Elaine White is the author of multi-genre romance, covering everything from paranormal, crime and contemporary. Growing up in a small town and fighting cancer in her early teens taught her that life is short and dreams should be pursued. Living vicariously through her independent, and often hellion characters, she lives comfortably at home with a pack of wolves cleverly disguised as one standard poodle. The Winner of two Watty Awards – Collector's Dream (An Unpredictable Life) and Hidden Gem (Faithfully) – and an Honourable Mention in 2016's Rainbow Awards (A Royal Craving) she has explored the worlds of multiple genres, but remains a romantic at heart. A self-professed geek, Elaine has fallen in love with reading and writing LGBT romance, offering diversity in both genre and character within her stories.
I’m an author and reader, who just can’t get away from books. I discovered the MM genre a few years ago and became addicted.
Top #50 UK reviewer on Goodreads
#1 reviewer on Divine Magazine
I’m a terrible person for taking notes. Sometimes, for a story, the only note I have on the entire plot is one sentence. Sometimes it extends as far as the 44 pages of notes I have for my erotica/BDSM college romance, Unaffected. And that’s without clarifying character backgrounds, full conversations and details about actions and places. It may even be turned into two books for all I know right now.
My biggest problem is that a story pops into my head and once I settle into it, I start getting attached to the characters I create. Then it’s almost impossible to stop. I end up writing a lot of series or serials because I fall in love with my characters and as long as I have ideas for those characters to enter another story, then I’ll keep writing them. I will stop when it seems appropriate and there are no more stories to tell.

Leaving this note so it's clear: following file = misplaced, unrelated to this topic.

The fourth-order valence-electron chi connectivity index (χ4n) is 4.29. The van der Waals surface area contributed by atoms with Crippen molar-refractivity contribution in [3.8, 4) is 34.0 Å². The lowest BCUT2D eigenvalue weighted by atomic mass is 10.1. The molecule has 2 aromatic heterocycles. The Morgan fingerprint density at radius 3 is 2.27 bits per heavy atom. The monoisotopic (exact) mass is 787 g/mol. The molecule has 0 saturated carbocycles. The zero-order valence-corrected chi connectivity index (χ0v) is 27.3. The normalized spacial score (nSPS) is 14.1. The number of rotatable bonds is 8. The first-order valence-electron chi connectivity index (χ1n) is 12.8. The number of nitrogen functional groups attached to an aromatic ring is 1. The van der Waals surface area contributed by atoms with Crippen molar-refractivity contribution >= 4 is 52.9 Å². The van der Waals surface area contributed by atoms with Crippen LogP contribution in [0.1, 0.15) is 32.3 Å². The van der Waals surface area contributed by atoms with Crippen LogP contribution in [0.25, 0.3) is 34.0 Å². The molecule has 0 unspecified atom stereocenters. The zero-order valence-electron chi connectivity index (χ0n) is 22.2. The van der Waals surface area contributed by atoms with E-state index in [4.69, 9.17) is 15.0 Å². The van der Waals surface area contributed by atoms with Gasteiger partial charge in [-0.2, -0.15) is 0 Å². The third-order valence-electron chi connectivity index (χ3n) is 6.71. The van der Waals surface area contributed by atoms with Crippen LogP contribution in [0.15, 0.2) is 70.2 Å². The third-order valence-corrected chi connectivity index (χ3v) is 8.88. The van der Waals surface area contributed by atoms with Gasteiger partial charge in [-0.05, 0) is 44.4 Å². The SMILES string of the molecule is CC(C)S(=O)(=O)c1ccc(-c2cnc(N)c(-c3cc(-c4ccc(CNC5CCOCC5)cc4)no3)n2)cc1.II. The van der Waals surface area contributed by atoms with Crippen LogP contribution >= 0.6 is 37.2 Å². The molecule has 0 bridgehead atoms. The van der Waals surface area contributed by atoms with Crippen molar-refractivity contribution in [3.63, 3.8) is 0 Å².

I’ve read a lot about whether people like series or serials or not. I think it’s a matter of not whether you should/would read them in theory, but whether you enjoy the characters and story in the first book/series enough to keep reading about them.
My plan with writing is to never write a story with continuing characters unless there IS a story. There is no way I would write a book into a series just to milk the situation.
However, the same can be said for writing the characters in the first place. The notes might be fine, but when it comes to writing the novel, it might not work.
A lot of the time when I write, the characters take me in a whole new direction than the one I planned. For the story The Trade, my plan was simply:
“Straight college guy is struggling in his classes. He ends up trading sex with openly gay classmate in return for good grades.”
That was all I planned to make the story. But once I started writing it, it grew into so much more. They ended up falling in love sooner than I had planned and there were a lot of obstacles that I haven’t even considered that crept into the story.
The most important thing I’ve learned since I started writing is that the characters lead the story. NEVER fight them. That only leads to disaster. Let them guide you and show you what they want. They’re just the same as real life people, who choose their own destiny. You might have created them and you might be deciding their future, but they will always choose their own path. They’re like children in a way: you birth them, raise them and love them, but they will always do whatever they want when you’re not there to see it happen. Your characters are the same. You give them life, you choose what you want to happen to them in a simple way (they start dating this person, they go to this place, they meet this person, or something happens to them) and they guide you as to how they want to get there. They may even argue with you about where they’re going. It’s their right. It’s their life and they deserve to drive it.
No matter what notes you write, how many pages you have or what you plan for your characters, you are never going to be in complete control of the story. The characters are.